Chinese electric vehicle manufacturer Nio has revealed a new entry-level sedan with up to 1000km of range as it outlines its global aspirations.

    Nio entered the EV-hungry Norwegian market earlier in 2021, and will launch next year in Denmark, Germany, the Netherlands and Sweden.

    By 2025, Nio “will establish its presence in over 25 countries and regions worldwide”.

    The ET5 is a mid-sized sedan, slotting in under the upcoming ET7 flagship sedan and complementing the EC6, ES6 and ES8 SUVs.

    Set to go on sale early in 2022 in China, the ET5 will offer a choice of 75kWh, 100kWh and 150kWh batteries.

    These feature claimed range figures of over 550km, 700km and 1000km respectively, albeit on the CLTC test cycle that’s more generous than the WLTP cycle.

    The ET5 features a dual-motor all-wheel drive powertrain with a 150kW electric motor up front and a 210kW electric motor at the rear. Total outputs are 357kW of power and 700Nm of torque.

    Its 0-100km/h time is a claimed 4.3 seconds in Sport+ mode or 5.9 seconds in Sport.

    It uses four-piston brake calipers designed in-house, while also boasting 50:50 weight distribution and a drag coefficient of 0.24.

    The Aquila Super Sensing suite of technology is standard, with 33 different sensing units encompassing a mix of cameras, millimeter-wave radars, ultrasonic sensors, and ultralong-range LiDAR.

    Nio says it’s rolling out autonomous driving features gradually, which will be available under a RMB 680 (A$149) monthly Autonomous Driving as a Service (ADaaS) subscription.

    The ET5’s styling follows Nio’s existing design language, with a mixture of gentle curves and sharper lines, plus slim lighting front and rear. Like the ET7, it also eschews any appearance of a grille, while it also uses flush-mounted door handles.

    Inside, there’s a minimalist interior with a large, portrait-oriented 12.8-inch touchscreen and a standalone 10.2-inch digital instrument cluster.

    The little ball atop the dash with “eyes” is called NOMI, and it serves as a virtual assistant. Nio says you can “wake up NOMI with a gaze for a free-flow conversation” and that she’s “now smarter and funnier”.

    Unusually, Nio has partnered with augmented reality device company NREAL to incorporate AR technology in the car that you can use with a pair of AR glasses.

    It promises “an effective screen size of 201-inch at 6 metres” when using the glasses.

    The cabin uses Nio’s “Clean+” sustainable fabric made from recycled PET bottles, while the air vents are hidden.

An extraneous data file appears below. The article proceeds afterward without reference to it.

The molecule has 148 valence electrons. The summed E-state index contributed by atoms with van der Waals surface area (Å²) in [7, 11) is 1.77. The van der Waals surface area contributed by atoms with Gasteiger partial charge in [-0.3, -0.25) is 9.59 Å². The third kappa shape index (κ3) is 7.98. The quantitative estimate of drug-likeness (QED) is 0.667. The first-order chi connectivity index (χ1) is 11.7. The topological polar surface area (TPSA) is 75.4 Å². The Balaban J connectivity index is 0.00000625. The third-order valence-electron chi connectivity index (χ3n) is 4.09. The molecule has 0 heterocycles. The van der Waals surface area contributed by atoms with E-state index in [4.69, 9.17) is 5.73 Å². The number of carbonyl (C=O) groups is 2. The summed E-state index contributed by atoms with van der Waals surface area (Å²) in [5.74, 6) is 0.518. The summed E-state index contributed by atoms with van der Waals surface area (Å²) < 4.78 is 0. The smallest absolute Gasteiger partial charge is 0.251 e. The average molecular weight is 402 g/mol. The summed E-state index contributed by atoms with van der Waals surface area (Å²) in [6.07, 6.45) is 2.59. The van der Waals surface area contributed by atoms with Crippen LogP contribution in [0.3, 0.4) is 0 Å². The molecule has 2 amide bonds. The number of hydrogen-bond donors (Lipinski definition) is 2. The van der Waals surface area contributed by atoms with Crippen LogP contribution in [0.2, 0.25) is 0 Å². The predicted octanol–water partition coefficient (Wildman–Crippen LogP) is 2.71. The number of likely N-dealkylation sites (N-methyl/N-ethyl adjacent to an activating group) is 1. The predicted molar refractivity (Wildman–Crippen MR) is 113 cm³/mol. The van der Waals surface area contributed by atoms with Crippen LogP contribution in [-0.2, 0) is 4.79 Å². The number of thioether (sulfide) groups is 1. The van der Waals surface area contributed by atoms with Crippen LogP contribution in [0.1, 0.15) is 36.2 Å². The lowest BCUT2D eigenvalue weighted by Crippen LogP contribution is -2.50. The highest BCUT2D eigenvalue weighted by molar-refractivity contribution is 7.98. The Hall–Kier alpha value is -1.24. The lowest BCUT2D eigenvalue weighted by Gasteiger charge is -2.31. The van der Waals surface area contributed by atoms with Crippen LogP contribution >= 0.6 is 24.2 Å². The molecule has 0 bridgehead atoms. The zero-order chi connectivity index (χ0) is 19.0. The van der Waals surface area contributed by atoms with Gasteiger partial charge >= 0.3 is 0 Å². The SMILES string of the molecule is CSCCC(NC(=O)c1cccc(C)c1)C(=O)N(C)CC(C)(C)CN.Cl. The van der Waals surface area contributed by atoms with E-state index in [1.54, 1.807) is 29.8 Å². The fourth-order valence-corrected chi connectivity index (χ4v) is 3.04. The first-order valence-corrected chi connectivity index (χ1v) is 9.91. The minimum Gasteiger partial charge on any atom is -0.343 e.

The ET5 also features frameless door glass. Soft-close doors are standard, as is a 23-speaker sound system and ambient lighting with up to 256 colour combinations and pulsing lights in the speakers.

    Heated, ventilated and massaging seats are available, while you can choose between a range of interior colourways. These comprise Vetiver, Terracotta, Sand, Onyx Black, Skyline Grey and even Skyline Violet, more of a pale fuchsia.

    Nio offers its vehicles with what it calls Battery-as-a-Service (BaaS). This means you essentially buy the car without a battery, and instead pay a monthly subscription cost.

    This allows you to use its network of battery-swapping stations in China. It expects to have over 1300 in China by the end of 2022, along with 6000 Power Chargers and 10,000 destination chargers.

    It’s also doing the same in European markets, offering a monthly subscription whereby owners can drive their Nio vehicle to a swap station when they’re running low on charge.

    Before subsidies, the ET5 will be priced from RMB 328,000 (A$72,140). By opting for the BaaS model, you’ll pay only RMB 258,000 (A$56,748) up front.

    For context, the Tesla Model 3 starts at RMB 266,740 (A$58,670) before subsidies.

    Currently, Nio offers only the ES8 in its first export market of Norway. It plans to have 20 battery-swapping stations in the Scandinavian country by the end of 2022.

    It’s unclear if Australia is in Nio’s plans.

    The electric vehicle manufacturer was founded in 2014, and debuted with the EP9 (standing for ‘electric prototype’) sports car. It’s not a road-legal vehicle, but is instead used as a technological showcase.

    William Stopford

    William Stopford is an automotive journalist based in Brisbane, Australia. William is a Business/Journalism graduate from the Queensland University of Technology who loves to travel, briefly lived in the US, and has a particular interest in the American car industry.

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